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The clock is ticking towards The Last Minute, but no one knows it. No one except Billy Byrne - young, cool and talented, he's the Next Big Thing. At least that's what the London glitterazzi are saying, on the streets, in the clubs, in the Business. But the glitterazzi turn out to be wrong and Billy Byrne is all over in a split second. His world detonates. His self-esteem splinters. Suddenly he's on a rollercoaster ride into the London underworld - a dangerous land of murderers, thieves and talent agents. Written by
It's not enough that I should succeed; my friends must also fail.
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There are two extra scenes in the credits: one a few seconds in and the other at the end. The former involves Anna asking for skag from Garvey followed by the repeated image of a dog running down the alleyway. The latter is Percy at an interview with the agent about gaining representation. See more »
Stephen Norrington's "Blade" is undoubtedly a highlight of recent American cinema. It was one of the grandest blockbusters of the 90's - a powerhouse of trend-setting style and beautifully realized action sequences. Norrington proved to be an ambitious and promising director. It's unfortunate that he stumbled with his follow-up. "The Last Minute" is scatterbrained, indecisive and consequently confusing and also too derivative of other hip directors (Danny Boyle, Guy Ritchie).
"The Last Minute" is semi-autobiographical of Norrington's experience with the entertainment industry. While it's confusing as to just what kind of "artist" the protagonist Billy Byrne is, it is clear that his exploits mirror that of Norrington's. Byrne is hailed as an up and coming genius, then almost immediately thrown out to dry by his employers, the media and all of his so-called friends. What's more, Bryne's old flatmate steals his career, leaving him with nothing.
In this dilemma, Norrington asks some very good existential questions about the true worth of an artist. There are plenty of brilliant artists living in every city of the world who never have and probably never will be recognized. Having mass appeal is key, as is circumstance, opportunities and luck. The artists who do make it are sometimes self-important, because they wrongly believe themselves to be completely entitled to the recognition they obtain. This shows that the true value of art is not determined by things like mass-appeal and critical praise. A better film would have stayed with these questions.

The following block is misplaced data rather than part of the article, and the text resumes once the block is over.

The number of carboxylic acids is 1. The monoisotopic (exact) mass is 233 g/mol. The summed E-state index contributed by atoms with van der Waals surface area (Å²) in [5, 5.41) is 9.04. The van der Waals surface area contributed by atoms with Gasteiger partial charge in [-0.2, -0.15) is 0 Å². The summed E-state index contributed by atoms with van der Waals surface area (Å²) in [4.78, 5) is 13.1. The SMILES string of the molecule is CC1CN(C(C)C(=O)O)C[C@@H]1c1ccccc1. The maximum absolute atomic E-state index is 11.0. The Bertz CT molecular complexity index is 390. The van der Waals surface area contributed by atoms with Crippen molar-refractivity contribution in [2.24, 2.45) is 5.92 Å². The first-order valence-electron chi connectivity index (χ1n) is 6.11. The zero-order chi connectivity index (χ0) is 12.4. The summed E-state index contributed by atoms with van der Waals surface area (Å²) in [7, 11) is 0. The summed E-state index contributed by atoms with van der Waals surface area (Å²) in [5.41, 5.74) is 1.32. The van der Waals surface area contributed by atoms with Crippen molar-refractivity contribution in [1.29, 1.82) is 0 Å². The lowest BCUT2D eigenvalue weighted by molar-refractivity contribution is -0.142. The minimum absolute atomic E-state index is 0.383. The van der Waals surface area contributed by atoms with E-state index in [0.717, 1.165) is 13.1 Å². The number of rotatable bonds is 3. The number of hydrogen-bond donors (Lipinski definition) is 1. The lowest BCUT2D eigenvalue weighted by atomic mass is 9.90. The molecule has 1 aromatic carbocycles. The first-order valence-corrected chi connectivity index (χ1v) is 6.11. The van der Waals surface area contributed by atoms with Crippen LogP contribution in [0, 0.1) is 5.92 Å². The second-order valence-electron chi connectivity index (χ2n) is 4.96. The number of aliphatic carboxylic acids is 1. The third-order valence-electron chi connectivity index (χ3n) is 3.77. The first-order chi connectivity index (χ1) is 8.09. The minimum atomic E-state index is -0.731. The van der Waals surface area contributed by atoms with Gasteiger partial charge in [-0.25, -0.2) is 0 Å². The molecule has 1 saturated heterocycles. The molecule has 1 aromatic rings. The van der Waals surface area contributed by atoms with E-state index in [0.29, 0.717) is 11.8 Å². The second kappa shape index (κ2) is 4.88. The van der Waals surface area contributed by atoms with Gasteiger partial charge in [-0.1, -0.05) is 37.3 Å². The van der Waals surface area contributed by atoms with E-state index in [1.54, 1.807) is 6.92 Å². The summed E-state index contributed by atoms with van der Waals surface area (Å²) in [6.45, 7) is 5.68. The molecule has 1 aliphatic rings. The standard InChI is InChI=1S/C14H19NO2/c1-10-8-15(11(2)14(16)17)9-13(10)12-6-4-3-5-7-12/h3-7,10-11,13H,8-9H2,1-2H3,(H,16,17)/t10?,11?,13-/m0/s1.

Norrington's account of a bought, sold and rejected artist is too complex, because its personal nature interferes with the larger themes and messages. First, Norrington shows a throw away entertainment industry that is fickle and disloyal, meaning many artists are bound to get stepped on. It is a nice set-up for a satire, but then the film takes a misstep by having Byrne realize that he had little life experience in the first place. The movie is then suddenly about Byrne's quest for personal experience and redemption, losing the satirical edge the film starts off wanting. "The Last Minute" is too personal for its own good.
The story then takes another step in the wrong direction by suddenly morphing into an Oliver Twist-inspired story about the underbelly of London. The biggest problem with this second act is that it was simply not credible. There wasn't a good enough motivation for the fame-hungry Byrne to actually live in complete destitution. It would have been more consistent for him to just observe poverty in order to obtain "experience." Another problem with the second act is the misconception that poverty is "reality". Its too easy, and also far-fetched, for Byrne to learn experience by being poor. Things get especially muddled when an action sequence (followed by a musical sequence) erupts, reminding the viewer just how lost the screenplay is.
The Christopher Guest movie "The Big Picture" was a similarly satirical look at a young Hollywood director. It share's "The Last Minutes" sense of magical realism, but is more effective in its clarity. Both movies use humor and absurdity to poke fun at and criticize the entertainment business, but "Big Picture" works so much better because it is consistent and concise. "The Last Minute" rambles and loses touch with its tone and purpose.
That's not to say Norrington's film is uninspired or dull. He is still high off his love of flash and glamor, exhibited in "Blade". He again uses stylish techniques like time lapse, jump-cut editing and extreme mood lighting to show the frantic atmosphere of big cities that leads to large-scale marginalization of many citizens. His cinematographer James Welland picks up where Blade's Theo van de Sande leaves off, beautifully using murky colors and quick dolly-in shots to create a constantly on-edge feeling. Norrington is brilliant in how effectively he brings all elements of production into a seamless whole.
Norrington's direction does falter in his overuse of Euro-trendy devices. There are bombastic musical sequences and over the top characters which feel way too similar to trends started by Danny Boyle, Guy Ritchie and Baz Lurhman. Norrington proved in "Blade" to be highly original and trend-setting himself, and has no need to borrow the quirks of other filmmakers. Let's not forget that this is one of the first guys to use pre-"Matrix" bullet-time.
It's a shame Norrington has claimed to have given up on motion pictures. After "Blade," he blew every chance he had to make another classic. "The Last Minute" shows a director who is unfocused, but passionate. Did mavericks like David Lynch not make the same mistakes early in their careers as well?
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